Currently, 3D printers have small print chambers which restrict the sizes of parts that can be printed. If it’s a bigger part, it will need to be printed in separate parts and then later, joined. 

Large Volumes at Same Costs

The cost of 3D printing is static. While the initial investment for 3D printing may be lower than injection molding and other manufacturing methods, once it’s scaled to large volumes for mass production, the cost per unit does not decrease in 3D printing as it generally does with injection molding.

Post Processing

Most 3D-printed parts need some form of cleaning to remove the support material from the build. This is required to smoothen the surface to achieve the required finish. Post-processing methods can be either water-jetting, chemical rinsing, heat drying, or assembly.

Part Structure

3D-printed parts are produced by layering. Although these layers adhere together, they can also delaminate if subjected to certain stresses. This is mostly observed in the Fused Deposition Modelling technique (FDM). Thus, it may be better to use injection molding techniques in certain cases as it creates part structures that will remain intact.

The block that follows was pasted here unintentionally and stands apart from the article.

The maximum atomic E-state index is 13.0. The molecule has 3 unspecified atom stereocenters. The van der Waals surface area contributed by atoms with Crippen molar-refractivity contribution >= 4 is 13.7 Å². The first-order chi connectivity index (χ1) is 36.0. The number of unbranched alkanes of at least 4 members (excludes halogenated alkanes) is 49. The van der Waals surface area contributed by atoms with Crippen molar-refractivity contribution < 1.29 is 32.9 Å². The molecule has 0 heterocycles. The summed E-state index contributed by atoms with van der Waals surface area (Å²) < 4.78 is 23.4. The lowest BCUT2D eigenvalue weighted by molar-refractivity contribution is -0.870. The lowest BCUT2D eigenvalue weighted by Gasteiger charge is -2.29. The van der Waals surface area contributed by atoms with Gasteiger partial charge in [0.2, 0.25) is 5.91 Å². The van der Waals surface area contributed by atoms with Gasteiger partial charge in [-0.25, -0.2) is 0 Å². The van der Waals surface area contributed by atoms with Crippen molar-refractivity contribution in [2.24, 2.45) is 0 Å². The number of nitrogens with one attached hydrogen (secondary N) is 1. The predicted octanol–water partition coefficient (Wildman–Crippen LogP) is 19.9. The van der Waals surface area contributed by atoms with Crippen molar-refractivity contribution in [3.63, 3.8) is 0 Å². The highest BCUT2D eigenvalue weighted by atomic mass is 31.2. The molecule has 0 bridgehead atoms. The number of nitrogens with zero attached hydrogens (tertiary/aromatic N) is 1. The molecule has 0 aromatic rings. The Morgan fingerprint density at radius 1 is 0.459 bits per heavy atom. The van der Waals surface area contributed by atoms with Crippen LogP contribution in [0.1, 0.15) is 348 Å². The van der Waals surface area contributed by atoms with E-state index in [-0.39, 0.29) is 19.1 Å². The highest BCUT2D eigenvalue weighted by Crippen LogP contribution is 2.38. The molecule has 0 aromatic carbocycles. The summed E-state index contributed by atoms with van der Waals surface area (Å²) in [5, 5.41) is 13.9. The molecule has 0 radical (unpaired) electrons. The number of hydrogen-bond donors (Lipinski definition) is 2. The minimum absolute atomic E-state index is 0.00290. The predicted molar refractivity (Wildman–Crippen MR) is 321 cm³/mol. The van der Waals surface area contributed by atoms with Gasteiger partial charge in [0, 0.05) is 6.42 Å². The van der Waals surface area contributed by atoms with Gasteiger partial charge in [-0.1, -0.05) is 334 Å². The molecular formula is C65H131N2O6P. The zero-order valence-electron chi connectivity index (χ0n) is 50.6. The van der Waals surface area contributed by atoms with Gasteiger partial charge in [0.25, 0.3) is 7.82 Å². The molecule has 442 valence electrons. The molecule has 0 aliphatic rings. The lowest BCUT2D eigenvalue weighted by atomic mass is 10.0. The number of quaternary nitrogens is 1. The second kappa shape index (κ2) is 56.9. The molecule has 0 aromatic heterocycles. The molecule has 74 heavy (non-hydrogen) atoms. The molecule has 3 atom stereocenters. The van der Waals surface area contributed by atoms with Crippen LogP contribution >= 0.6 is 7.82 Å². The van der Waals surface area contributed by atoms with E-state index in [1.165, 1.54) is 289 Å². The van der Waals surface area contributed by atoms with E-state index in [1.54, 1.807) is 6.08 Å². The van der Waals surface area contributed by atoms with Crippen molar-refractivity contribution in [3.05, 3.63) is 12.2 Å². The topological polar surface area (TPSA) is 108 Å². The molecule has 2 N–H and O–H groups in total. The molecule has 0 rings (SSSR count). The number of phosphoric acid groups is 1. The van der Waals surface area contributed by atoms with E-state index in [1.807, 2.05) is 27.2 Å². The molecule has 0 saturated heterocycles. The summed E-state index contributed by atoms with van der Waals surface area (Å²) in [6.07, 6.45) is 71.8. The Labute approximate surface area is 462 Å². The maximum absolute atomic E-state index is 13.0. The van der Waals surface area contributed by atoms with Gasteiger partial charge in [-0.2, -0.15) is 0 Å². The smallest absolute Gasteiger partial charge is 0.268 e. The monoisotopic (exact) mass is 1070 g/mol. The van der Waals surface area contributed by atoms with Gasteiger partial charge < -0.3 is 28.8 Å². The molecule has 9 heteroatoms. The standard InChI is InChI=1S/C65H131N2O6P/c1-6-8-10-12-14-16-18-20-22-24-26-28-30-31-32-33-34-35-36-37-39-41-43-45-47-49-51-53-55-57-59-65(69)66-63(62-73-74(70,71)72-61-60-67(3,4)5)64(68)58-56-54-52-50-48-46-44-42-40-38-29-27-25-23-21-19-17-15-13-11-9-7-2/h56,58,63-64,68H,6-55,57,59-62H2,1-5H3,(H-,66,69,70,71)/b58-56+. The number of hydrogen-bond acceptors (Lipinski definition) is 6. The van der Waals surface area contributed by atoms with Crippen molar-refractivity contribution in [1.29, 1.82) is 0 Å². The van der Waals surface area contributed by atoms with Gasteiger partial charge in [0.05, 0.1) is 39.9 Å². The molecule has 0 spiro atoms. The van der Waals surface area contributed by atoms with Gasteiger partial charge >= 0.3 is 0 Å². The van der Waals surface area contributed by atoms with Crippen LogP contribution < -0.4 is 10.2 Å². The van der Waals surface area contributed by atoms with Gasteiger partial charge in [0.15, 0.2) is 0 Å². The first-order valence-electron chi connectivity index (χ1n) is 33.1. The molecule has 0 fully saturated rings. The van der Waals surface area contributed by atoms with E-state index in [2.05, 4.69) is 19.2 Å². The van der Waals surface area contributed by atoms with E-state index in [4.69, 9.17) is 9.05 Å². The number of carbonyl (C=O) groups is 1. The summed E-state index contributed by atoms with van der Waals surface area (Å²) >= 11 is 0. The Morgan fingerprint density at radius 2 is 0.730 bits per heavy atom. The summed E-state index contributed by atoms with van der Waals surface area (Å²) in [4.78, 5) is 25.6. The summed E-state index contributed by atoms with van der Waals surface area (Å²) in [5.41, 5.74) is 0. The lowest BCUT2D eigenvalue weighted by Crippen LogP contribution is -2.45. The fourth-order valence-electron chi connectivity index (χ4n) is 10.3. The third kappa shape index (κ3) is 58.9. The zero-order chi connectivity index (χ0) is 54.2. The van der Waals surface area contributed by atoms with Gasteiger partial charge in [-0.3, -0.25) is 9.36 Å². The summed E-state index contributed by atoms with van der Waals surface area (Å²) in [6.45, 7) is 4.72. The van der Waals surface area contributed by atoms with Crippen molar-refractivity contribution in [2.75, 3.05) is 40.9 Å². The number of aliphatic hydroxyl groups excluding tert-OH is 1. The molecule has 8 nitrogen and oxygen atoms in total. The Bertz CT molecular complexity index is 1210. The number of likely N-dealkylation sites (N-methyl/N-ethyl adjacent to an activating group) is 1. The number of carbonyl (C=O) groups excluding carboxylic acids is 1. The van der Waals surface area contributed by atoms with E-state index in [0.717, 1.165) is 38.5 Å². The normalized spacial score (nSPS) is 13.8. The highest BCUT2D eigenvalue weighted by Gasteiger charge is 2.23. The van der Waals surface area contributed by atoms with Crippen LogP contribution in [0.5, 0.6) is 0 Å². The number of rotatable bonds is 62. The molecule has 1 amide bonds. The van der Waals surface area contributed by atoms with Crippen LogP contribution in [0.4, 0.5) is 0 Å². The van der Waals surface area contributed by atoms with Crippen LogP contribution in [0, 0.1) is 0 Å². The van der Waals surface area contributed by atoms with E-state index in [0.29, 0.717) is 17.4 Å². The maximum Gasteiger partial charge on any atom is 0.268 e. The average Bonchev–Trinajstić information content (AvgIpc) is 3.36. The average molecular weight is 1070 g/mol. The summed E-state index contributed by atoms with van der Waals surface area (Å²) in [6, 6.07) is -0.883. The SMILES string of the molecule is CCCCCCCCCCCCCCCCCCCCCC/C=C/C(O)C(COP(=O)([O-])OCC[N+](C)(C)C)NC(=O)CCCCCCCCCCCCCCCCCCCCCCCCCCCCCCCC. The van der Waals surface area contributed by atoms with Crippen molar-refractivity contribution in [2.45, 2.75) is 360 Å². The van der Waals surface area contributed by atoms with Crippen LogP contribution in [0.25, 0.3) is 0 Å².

Copyright Issues

As 3D printing is becoming more and more accessible, there is an increased risk of creating counterfeit products by blatantly copying the designs. This poses an evident issue around copyright and quality control.

Can 3D Printing replace plastic injection molding in the near future?

3D printing offers unique features and competitive advantages thus, the demand for additive manufacturing in the plastic manufacturing industry is increasing day by day. It’s true that 3D printing manufacturing processes are evolving rapidly but currently, a 3D printer cannot match the speed, volume, and efficiency of a plastic injection molding machine. For instance: It can take up to 30 minutes to print a 3D part whereas the same plastic part can be created within seconds using injection molding.